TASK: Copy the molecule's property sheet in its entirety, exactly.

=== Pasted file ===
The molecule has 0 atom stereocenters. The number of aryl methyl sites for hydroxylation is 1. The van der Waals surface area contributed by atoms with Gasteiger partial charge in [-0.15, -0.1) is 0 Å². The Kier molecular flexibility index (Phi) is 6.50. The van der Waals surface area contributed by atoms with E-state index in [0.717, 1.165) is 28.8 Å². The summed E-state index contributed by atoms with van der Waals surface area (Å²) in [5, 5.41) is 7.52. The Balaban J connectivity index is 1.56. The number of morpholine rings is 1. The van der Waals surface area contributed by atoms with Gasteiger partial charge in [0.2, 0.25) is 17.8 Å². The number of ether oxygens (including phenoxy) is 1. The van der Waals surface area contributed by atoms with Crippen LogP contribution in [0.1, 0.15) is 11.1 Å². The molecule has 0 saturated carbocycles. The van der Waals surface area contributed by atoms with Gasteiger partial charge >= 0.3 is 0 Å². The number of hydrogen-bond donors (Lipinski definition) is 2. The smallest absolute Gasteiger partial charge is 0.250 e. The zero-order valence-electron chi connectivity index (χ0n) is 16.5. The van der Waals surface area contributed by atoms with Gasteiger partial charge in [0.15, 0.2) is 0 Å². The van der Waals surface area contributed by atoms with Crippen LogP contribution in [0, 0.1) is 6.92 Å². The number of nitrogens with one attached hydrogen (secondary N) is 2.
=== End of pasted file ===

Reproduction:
The molecule has 0 atom stereocenters. The number of aryl methyl sites for hydroxylation is 1. The van der Waals surface area contributed by atoms with Gasteiger partial charge in [-0.15, -0.1) is 0 Å². The Kier molecular flexibility index (Phi) is 6.50. The van der Waals surface area contributed by atoms with E-state index in [0.717, 1.165) is 28.8 Å². The summed E-state index contributed by atoms with van der Waals surface area (Å²) in [5, 5.41) is 7.52. The Balaban J connectivity index is 1.56. The number of morpholine rings is 1. The van der Waals surface area contributed by atoms with Gasteiger partial charge in [0.2, 0.25) is 17.8 Å². The number of ether oxygens (including phenoxy) is 1. The van der Waals surface area contributed by atoms with Crippen LogP contribution in [0.1, 0.15) is 11.1 Å². The molecule has 0 saturated carbocycles. The van der Waals surface area contributed by atoms with Gasteiger partial charge >= 0.3 is 0 Å². The number of hydrogen-bond donors (Lipinski definition) is 2. The smallest absolute Gasteiger partial charge is 0.250 e. The zero-order valence-electron chi connectivity index (χ0n) is 16.5. The van der Waals surface area contributed by atoms with Gasteiger partial charge in [0.15, 0.2) is 0 Å². The van der Waals surface area contributed by atoms with Crippen LogP contribution in [0, 0.1) is 6.92 Å². The number of nitrogens with one attached hydrogen (secondary N) is 2.